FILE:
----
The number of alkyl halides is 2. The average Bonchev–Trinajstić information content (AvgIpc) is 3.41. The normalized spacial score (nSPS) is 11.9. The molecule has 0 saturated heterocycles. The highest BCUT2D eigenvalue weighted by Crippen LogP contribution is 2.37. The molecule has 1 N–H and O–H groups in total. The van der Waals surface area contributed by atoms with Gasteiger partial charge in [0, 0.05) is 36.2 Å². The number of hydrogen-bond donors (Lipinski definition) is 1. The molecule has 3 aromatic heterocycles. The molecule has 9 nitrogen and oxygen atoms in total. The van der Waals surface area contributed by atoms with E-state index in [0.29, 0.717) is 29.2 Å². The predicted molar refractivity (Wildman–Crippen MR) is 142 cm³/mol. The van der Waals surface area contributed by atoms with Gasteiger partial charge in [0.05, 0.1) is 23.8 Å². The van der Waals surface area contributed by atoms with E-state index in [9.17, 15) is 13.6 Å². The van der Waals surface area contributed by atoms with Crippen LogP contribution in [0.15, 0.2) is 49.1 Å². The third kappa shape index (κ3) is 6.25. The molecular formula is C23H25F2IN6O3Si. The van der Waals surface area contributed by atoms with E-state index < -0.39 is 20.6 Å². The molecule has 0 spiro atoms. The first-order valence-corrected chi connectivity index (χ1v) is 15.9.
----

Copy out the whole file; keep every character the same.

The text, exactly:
The number of alkyl halides is 2. The average Bonchev–Trinajstić information content (AvgIpc) is 3.41. The normalized spacial score (nSPS) is 11.9. The molecule has 0 saturated heterocycles. The highest BCUT2D eigenvalue weighted by Crippen LogP contribution is 2.37. The molecule has 1 N–H and O–H groups in total. The van der Waals surface area contributed by atoms with Gasteiger partial charge in [0, 0.05) is 36.2 Å². The number of hydrogen-bond donors (Lipinski definition) is 1. The molecule has 3 aromatic heterocycles. The molecule has 9 nitrogen and oxygen atoms in total. The van der Waals surface area contributed by atoms with E-state index in [0.29, 0.717) is 29.2 Å². The predicted molar refractivity (Wildman–Crippen MR) is 142 cm³/mol. The van der Waals surface area contributed by atoms with Gasteiger partial charge in [0.05, 0.1) is 23.8 Å². The van der Waals surface area contributed by atoms with E-state index in [9.17, 15) is 13.6 Å². The van der Waals surface area contributed by atoms with Crippen LogP contribution in [0.15, 0.2) is 49.1 Å². The third kappa shape index (κ3) is 6.25. The molecular formula is C23H25F2IN6O3Si. The van der Waals surface area contributed by atoms with E-state index < -0.39 is 20.6 Å². The molecule has 0 spiro atoms. The first-order valence-corrected chi connectivity index (χ1v) is 15.9.